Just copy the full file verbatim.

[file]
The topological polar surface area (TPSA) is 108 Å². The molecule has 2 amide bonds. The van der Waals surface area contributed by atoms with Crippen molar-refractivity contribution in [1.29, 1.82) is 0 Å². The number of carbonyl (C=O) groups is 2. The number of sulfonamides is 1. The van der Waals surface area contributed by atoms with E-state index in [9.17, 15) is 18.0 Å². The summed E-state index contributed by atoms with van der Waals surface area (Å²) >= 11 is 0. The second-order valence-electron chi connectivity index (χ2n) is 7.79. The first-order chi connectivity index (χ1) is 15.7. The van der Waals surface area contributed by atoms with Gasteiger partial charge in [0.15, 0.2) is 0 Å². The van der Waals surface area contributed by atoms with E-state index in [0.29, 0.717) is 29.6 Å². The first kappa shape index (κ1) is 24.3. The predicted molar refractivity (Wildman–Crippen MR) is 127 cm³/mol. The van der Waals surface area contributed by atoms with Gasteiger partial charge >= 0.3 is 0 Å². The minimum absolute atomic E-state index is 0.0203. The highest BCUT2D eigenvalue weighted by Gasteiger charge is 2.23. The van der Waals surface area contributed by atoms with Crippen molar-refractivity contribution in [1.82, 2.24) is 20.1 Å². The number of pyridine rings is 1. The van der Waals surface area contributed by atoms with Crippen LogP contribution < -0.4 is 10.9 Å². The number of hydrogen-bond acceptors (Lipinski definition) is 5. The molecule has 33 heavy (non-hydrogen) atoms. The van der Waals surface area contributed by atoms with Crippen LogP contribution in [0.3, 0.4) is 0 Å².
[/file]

The topological polar surface area (TPSA) is 108 Å². The molecule has 2 amide bonds. The van der Waals surface area contributed by atoms with Crippen molar-refractivity contribution in [1.29, 1.82) is 0 Å². The number of carbonyl (C=O) groups is 2. The number of sulfonamides is 1. The van der Waals surface area contributed by atoms with E-state index in [9.17, 15) is 18.0 Å². The summed E-state index contributed by atoms with van der Waals surface area (Å²) >= 11 is 0. The second-order valence-electron chi connectivity index (χ2n) is 7.79. The first-order chi connectivity index (χ1) is 15.7. The van der Waals surface area contributed by atoms with Gasteiger partial charge in [0.15, 0.2) is 0 Å². The van der Waals surface area contributed by atoms with E-state index in [0.29, 0.717) is 29.6 Å². The first kappa shape index (κ1) is 24.3. The predicted molar refractivity (Wildman–Crippen MR) is 127 cm³/mol. The van der Waals surface area contributed by atoms with Gasteiger partial charge >= 0.3 is 0 Å². The minimum absolute atomic E-state index is 0.0203. The highest BCUT2D eigenvalue weighted by Gasteiger charge is 2.23. The van der Waals surface area contributed by atoms with Crippen molar-refractivity contribution in [1.82, 2.24) is 20.1 Å². The number of pyridine rings is 1. The van der Waals surface area contributed by atoms with Crippen LogP contribution < -0.4 is 10.9 Å². The number of hydrogen-bond acceptors (Lipinski definition) is 5. The molecule has 33 heavy (non-hydrogen) atoms. The van der Waals surface area contributed by atoms with Crippen LogP contribution in [0.3, 0.4) is 0 Å².